Technology has completely revolutionized everything. Traditional industries have had to hop onto the trend or be left behind. The Fintech industry is one such industry that has quickly adapted in its operations in recent years. ‘Fintech’, simply put, is financial technology and refers to any business that uses technology to automate and improve their financial products and services. Fintech companies have the unique capability of extending financial inclusion to people’s lives as well as encourage growth.
2020 has been an interesting yet difficult year for many businesses, especially start-ups. The Coronavirus, popularly known as COVID-19 has rattled all industries causing a huge slump to many economies all around the world. While a lot of attention has been given to the impact of COVID-19 on Tourism and air travel, there is also a significant impact in the Fintech marketplace. This is evident from the drastic reduction of revenue in businesses, a halt in establishing new Fintech firms in the market as well as a slowdown in funding.
Contrary to popular belief, Fintech businesses have greatly been affected by COVID-19 despite being digitally positioned. This stems from the fact that many of these companies rely on investor funding, which has greatly dwindled since the pandemic started. Ideally, very few start-up fintech companies have substantial cash in hand or even have lines of credit. A global survey conducted just this March went to report that almost 40% of start-ups across the globe didn’t have enough capital to survive the second quarter of the year. Additionally, Fintech companies will face more complex risks created by the increased use of technology in the delivery of products and services hence the need for liability insurance.
On the other hand, despite these circumstances, some specific activities – particularly focused on innovation – are taking good advantage of the current situation to develop their offer even more, since it is perfectly coherent with the increase of online activities. We can take Revolut, a famous payment platform, as an example. The increase of smart working and online payments have converged on the usage of online payment platforms, giving them full new power on the market. Same we can say for new kinds of insurance, such as those which are offering new kinds of services. A good example is Coya, a German digital insurance provider which is growing by diversifying their offer, evolving it much more than a typical “old styled” insurance company. For example, insurances can cover different subjects, from home damage, to bike theft and even a very interesting insurance for dogs (and animals in general) and can all be completed and applied for online, without the annoying paperwork. All in all, creativity and good ideas are a good way to manage this period of worldwide crisis.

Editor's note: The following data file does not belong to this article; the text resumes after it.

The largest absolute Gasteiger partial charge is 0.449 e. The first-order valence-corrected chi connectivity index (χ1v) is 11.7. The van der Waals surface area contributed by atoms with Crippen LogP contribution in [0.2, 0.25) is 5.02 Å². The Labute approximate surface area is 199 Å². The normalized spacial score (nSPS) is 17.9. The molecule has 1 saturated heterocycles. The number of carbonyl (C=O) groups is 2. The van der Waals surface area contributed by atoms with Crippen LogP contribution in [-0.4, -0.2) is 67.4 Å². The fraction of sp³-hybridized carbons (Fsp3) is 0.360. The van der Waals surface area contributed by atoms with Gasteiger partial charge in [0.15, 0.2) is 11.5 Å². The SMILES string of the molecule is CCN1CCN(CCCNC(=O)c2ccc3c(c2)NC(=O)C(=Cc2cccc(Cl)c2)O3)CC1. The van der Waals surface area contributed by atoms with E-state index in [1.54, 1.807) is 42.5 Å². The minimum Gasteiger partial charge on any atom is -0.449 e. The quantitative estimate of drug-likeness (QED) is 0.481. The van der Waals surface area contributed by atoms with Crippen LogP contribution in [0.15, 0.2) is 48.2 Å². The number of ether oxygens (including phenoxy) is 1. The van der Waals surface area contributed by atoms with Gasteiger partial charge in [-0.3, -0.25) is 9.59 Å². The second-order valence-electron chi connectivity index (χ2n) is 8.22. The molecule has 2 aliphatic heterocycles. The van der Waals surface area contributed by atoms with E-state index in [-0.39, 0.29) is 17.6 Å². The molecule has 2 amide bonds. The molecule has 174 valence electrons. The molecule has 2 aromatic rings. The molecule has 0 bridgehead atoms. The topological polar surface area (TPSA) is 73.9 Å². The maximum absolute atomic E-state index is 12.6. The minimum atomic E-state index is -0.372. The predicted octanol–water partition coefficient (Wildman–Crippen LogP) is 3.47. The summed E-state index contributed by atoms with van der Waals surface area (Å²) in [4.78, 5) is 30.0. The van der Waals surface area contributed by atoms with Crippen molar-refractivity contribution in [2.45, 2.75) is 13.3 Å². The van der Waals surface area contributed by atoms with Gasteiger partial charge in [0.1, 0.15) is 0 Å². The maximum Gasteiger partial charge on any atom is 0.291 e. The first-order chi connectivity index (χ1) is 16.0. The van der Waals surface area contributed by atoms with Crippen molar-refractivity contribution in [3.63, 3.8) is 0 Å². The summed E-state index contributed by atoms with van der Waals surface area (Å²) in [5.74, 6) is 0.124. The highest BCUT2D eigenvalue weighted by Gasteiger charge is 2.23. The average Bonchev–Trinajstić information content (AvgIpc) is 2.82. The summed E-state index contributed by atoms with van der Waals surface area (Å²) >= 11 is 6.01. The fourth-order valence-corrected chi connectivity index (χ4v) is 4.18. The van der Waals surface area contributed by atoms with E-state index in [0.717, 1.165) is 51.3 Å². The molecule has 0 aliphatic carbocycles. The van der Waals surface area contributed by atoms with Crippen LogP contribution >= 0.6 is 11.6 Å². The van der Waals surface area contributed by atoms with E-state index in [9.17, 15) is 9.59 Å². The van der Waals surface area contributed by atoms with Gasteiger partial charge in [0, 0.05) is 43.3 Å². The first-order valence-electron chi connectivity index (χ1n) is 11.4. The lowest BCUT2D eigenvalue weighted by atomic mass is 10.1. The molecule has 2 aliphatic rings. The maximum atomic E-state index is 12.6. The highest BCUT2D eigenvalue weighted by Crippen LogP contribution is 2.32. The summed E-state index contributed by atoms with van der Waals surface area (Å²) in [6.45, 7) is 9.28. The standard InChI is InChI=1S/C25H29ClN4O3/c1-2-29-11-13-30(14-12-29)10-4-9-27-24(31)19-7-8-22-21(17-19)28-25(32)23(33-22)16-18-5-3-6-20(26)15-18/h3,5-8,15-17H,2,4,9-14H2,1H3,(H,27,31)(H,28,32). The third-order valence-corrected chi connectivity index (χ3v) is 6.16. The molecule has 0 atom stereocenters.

While the virus may have forced many Fintech to adjust their operations, it hasn’t halted the progress. There might be numerous short-term challenges to face but it’s refreshing to note that there are myriad opportunities for the future. Fintechs that had partnered with banks earlier on, have a huge chance of surviving this crisis. A surge of distressed business is expected especially those that hadn’t partnered with banks. However, strong Fintechs and financial institutions will have the opportunity to acquire these distressed companies. When it comes to financial products and service, below is a highlight of some changes that might be anticipated;
- FINANCIAL LENDING
Lending is one of the areas that have significantly been affected by the pandemic. Consumers and businesses have been missing payments or defaulting altogether. While insurance companies can help Fintechs limit losses and allow normal operations, there is still a concern by many.
With the closure of many physical business spaces, retail POS payments are at an all-time slow due to the virus. P2P digital payments will shoot as many consumers will opt for digital payment options as opposed to cash and cards.
- DEPOSITS AND SAVINGS
The pandemic has seen growth in account openings in the banks and a lot of savings, as people are preparing themselves financially in case the pandemic goes till the end year. The Fintech firms may not benefit from this due to the overall lack of trust in these firms. However, the Fintechs can offer higher rates to offset this concern.